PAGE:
Category archives for Chemicals Policy
The second annual report on US worker health and safety offers a review of activities and new policies at the federal scene, and a recap on the best reporting about it by the nation’s journalists.
Children breathe more air, drink more water and eat more food per unit of body weight than adults. Therefore, if a child’s air, water or food is contaminated with chemicals, children receive a larger dose per unit of body weight than would an adult in the same situation. The Toxic Substances Control Act (TSCA) has been unable to regulate chemicals effectively, and new chemical legislation must consider these key physiological differences.
The newly created Senate Judiciary Committee’s subcommittee on Oversight, Federal Rights and Agency Action held today its first hearing. Witnesses described the toll on public health and safety when the regulatory process is paralyzed by powerful interests and required analyses with no proven benefits.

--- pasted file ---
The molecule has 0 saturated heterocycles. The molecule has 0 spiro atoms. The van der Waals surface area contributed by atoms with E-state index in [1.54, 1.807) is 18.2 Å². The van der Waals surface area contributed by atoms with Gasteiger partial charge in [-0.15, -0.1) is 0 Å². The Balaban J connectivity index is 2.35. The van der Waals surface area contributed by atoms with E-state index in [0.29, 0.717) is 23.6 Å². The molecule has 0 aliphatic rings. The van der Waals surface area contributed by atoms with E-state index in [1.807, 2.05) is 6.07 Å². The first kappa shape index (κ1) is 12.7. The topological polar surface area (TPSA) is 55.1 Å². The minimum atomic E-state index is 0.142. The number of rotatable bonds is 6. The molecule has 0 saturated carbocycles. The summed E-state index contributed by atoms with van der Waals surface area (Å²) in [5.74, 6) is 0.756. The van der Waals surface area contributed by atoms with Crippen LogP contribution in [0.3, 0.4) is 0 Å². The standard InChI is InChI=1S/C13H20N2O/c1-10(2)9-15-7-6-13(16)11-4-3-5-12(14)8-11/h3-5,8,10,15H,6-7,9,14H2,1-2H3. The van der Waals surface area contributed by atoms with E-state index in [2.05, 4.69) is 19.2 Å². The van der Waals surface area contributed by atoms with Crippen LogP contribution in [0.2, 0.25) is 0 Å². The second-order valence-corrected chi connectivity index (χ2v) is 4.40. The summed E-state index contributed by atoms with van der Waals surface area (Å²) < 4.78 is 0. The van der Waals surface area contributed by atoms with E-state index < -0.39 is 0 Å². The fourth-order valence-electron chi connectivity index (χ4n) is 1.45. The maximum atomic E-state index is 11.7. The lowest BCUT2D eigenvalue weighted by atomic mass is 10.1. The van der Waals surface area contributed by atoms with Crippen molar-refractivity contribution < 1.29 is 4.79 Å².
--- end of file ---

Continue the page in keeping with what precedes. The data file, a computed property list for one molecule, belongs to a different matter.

Pilgrim’s Pride is the world’s second largest poultry producer. The firm’s repeat violations of chemical process safety management should earn them OSHA’s severe violator label.
On July 15 and 16, about two dozen farmworkers paid an unprecedented visit to Capitol Hill to ask Congress, the Environmental Protection Agency (EPA) and the White House to support increased protection from exposure to pesticides. Farmworkers have lobbied Congress before, but this is the first time such a visit focused entirely on pesticide exposure…
The US Chemical Safety Board has been criticized for not doing more to press recipients of its recommendations to implement them. At a public meeting later this month, the Board will consider classifying OSHA’s response to several recommendations as “Open-Unacceptable.”
Following passage of a Massachusetts law requiring companies to report on their use of toxic chemicals, environmental releases of potentially carcinogenic chemicals declined 93% between 1991 and 2010 while reported use declined 32% between 1990 and 2010.
When Senator Frank Lautenberg (D-NJ) passed away Monday at the age of 89, the Senate lost one of its longest-serving members and the US lost a public-health champion.
The residents of Battlement Mesa didn’t want their “Colorado Dream” to turn into a nightmare because of a proposed hydrofracking project. They turned to a Health Impact Assessment for help.
The AFL-CIO’s “Death on the Job” report shows why U.S. workers deserve much better protections than they are getting.